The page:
Anyway, I hope you get the point: God cares about you and your problems. He is on your side and will help you face them. And not just face them–OVERCOME them!

Just a few verses later, Paul adds these encouraging words:

Borrowed from YouVersion

How great is that? Not only will God help us not to be defeated by our problems, He will help us conquer them!

And here’s the really difficult, challenging thing you have to do to invoke His help. You have to utter these words: Help me, Jesus.

That’s it. Do that, and over time, God will help you conquer every problem life throws at you! I can’t even begin to understand why everyone is not availing themselves of this awesome, inexhaustible power!

So, what are you facing right now that you think you can’t conquer with God’s help?

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What Can Separate You From God’s Love?

Here’s the short answer: Nothing.

<End of blog>

Just kidding (much to my wife’s chagrin!). I can’t let this additional good news from Paul go without some commentary. So here’s how the Apostle Paul explained it to the Christ-followers in Rome:

For I am convinced that neither death nor life, neither angels nor demons, neither the present nor the future, nor any powers, neither height nor depth, nor anything else in all creation, will be able to separate us from the love of God that is in Christ Jesus our Lord.

Paul the Apostle, in Romans 8:38-39 (NIV)

Like I did last week, let me ask rhetorically: what do you think he meant by “nor anything else in all creation”? I think he means to say that nothing can keep God from loving us.

But what about my bad behavior? My anger? My swearing?


But what about my addictions? Greed? Pride? All the other stupid things I’ve done and said?

Also no. Not even those things can come between us and God’s love for us.

But Paul didn’t know me, or else he wouldn’t have said this. God doesn’t know me and the things I’ve done.

Oh, but He does.

There’s a reason God inspired Paul to write these words. Believing he was serving God, Paul had dedicated himself to persecuting and executing Followers of Christ. After his conversion on the road to Damascus, then, he must have had many moments of self-doubt and God-doubt. He must have wondered repeatedly, How could God really love me after all that I’ve done?

It’s a fair question.

After wrestling with it over the years, God must have led Paul to this answer: There is nothing you have done or ever will do that could separate you from my love.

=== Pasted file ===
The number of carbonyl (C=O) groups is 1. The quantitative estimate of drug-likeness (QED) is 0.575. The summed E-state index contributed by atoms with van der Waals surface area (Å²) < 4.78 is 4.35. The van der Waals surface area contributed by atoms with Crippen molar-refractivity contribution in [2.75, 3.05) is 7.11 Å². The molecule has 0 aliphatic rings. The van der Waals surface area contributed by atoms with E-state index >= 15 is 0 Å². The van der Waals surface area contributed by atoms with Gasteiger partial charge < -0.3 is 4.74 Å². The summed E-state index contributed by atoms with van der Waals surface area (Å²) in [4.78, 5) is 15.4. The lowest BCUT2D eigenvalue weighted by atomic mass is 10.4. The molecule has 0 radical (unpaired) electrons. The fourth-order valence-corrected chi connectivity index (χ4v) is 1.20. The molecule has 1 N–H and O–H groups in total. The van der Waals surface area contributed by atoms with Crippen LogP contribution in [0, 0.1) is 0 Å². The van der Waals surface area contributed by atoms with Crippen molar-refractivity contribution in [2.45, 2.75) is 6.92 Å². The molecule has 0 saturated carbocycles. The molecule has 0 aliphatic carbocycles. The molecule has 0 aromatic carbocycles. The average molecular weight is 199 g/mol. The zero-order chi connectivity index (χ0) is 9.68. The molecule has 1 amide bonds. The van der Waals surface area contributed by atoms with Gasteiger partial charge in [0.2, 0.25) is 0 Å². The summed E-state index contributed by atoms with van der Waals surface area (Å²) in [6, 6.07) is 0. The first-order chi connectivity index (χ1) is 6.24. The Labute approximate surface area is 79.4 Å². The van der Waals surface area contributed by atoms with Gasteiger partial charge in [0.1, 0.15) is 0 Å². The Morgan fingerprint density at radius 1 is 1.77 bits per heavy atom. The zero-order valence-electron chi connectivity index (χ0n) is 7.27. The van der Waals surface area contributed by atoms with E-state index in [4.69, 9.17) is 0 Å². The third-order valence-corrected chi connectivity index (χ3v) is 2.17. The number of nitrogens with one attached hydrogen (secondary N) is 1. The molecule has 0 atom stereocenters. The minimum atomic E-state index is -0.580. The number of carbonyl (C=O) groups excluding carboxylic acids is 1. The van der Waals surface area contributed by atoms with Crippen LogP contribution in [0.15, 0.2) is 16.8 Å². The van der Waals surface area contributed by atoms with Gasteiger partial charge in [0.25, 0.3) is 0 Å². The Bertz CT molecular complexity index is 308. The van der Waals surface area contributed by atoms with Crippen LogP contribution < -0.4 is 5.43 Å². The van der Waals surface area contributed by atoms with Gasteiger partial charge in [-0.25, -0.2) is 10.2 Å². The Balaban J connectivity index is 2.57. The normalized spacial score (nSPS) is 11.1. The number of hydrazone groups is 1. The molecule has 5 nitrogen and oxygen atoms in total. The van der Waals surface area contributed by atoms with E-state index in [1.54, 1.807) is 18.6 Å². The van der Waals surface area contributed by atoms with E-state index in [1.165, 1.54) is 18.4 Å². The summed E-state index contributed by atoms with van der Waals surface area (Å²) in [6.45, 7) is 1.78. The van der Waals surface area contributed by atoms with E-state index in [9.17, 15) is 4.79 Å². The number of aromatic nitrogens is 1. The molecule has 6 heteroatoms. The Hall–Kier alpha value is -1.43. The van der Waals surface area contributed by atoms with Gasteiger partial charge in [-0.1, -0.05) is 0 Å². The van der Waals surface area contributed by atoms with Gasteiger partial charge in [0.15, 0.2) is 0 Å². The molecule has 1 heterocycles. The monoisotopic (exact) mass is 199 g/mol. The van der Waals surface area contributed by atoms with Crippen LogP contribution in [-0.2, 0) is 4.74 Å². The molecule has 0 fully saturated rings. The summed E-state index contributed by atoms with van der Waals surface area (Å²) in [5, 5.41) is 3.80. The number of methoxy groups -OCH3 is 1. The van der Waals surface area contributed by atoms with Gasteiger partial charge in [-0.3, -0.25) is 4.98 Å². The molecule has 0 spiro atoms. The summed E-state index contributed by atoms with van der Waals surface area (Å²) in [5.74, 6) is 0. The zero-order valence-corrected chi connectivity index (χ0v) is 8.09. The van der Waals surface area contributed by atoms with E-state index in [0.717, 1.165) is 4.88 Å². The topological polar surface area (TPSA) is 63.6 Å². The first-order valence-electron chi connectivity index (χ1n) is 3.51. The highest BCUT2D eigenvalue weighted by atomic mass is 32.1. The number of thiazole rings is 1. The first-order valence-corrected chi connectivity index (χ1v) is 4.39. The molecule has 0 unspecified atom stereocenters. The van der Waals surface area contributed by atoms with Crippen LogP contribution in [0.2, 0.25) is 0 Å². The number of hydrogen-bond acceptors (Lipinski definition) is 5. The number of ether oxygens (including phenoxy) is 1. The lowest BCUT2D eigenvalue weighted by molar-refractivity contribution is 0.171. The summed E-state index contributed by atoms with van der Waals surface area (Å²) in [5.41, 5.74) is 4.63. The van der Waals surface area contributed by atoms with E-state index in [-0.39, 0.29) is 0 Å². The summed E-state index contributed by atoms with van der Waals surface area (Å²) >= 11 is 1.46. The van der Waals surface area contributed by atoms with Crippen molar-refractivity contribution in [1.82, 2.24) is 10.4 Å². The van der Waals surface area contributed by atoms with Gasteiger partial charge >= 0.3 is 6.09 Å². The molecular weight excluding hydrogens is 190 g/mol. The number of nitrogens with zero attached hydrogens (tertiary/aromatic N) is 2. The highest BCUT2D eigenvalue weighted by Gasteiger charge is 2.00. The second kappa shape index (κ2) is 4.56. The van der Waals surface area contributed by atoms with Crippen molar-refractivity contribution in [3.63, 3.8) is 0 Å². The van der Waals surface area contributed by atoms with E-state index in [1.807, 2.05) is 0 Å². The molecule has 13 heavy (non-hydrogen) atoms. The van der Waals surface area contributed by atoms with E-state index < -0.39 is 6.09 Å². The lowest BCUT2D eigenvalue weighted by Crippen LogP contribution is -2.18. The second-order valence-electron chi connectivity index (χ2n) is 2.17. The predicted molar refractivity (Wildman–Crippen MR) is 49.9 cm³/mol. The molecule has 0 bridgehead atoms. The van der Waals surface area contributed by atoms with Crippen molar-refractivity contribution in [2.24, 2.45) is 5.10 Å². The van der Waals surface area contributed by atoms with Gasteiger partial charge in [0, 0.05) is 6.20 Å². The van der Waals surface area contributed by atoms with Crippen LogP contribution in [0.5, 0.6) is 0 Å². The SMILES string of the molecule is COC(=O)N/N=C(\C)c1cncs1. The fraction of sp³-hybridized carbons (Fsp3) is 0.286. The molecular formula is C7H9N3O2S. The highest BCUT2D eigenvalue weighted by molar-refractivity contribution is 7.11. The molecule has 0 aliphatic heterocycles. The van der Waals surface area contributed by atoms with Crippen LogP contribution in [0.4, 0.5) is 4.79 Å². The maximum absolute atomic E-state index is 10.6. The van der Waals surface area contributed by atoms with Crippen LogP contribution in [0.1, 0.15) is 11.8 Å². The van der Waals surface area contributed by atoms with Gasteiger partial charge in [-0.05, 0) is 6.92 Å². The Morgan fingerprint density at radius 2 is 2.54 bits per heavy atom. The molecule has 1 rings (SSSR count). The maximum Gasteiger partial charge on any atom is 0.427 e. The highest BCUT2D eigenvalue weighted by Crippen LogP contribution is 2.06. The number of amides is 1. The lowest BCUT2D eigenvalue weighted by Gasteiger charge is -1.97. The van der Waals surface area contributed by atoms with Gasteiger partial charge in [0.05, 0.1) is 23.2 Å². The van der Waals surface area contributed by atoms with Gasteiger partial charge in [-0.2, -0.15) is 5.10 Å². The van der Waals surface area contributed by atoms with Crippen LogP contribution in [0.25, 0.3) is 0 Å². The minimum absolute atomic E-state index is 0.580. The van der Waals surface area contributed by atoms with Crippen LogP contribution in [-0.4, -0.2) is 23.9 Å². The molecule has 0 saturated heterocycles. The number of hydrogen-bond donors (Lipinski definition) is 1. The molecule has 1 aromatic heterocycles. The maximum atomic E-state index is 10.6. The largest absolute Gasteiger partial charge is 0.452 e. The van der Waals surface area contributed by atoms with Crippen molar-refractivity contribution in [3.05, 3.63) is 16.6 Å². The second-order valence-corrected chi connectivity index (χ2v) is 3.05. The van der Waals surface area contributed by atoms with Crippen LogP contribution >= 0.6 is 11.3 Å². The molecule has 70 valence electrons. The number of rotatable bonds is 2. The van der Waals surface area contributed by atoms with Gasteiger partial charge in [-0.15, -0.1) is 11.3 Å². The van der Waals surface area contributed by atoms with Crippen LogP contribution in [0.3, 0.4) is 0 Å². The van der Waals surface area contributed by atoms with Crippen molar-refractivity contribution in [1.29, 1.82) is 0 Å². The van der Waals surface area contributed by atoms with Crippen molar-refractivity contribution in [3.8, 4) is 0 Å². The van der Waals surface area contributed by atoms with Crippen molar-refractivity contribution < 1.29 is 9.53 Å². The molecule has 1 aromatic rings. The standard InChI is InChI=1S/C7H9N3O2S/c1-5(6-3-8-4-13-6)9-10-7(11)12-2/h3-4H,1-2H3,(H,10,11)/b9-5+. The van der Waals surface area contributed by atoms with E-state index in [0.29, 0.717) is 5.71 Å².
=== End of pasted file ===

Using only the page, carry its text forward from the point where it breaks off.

I can imagine Paul getting down onto his knees and weeping when he came to this realization.

God says the same thing to you and me. We should all join Paul in gratitude for this great news, for this undeserved grace.

Photo courtesy of Kurt Carpenter
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No Condemnation

Therefore, there is now no condemnation for those who are in Christ Jesus, because through Christ Jesus the law of the Spirit who gives life has set you free from the law of sin and death.

Paul the Apostle, in Romans 8:1-2
Pepperdine University, Malibu Campus

What do you suppose Paul meant by no condemnation? Do you think he meant a little condemnation? No, I think he meant NO condemnation!

Isn’t that great news? I think it is!

You could ask Mary Magdalene. Jesus had cast seven demons out of her previously (see Mark 16:9), so where she had felt nothing but condemnation until he had come along, from him she received grace. Forgiveness. Relief from her tormented life.

She was so thankful that she had been present at Jesus’s crucifixion. When most of the disciples had abandoned him in fear, she stayed with her Lord.

She was one of the first ones to arrive at the empty tomb on that first Easter Sunday. And also, according to the account in Mark 16:9, she was the first one Jesus appeared to after he had risen from the dead. Then she was the first one to report to the disciples that Jesus was no longer dead (see John 20:18). This means she was the original pastor, the first one to spread the Good News!

This was how she showed her gratitude to Jesus for freeing her from her condemnation.

How about you–how do you show Jesus how thankful you are for releasing you from your condemnation?

New Life Church, Colorado Springs, CO.
Copyright (c) 2022 by David K. Carpenter Photography. All rights reserved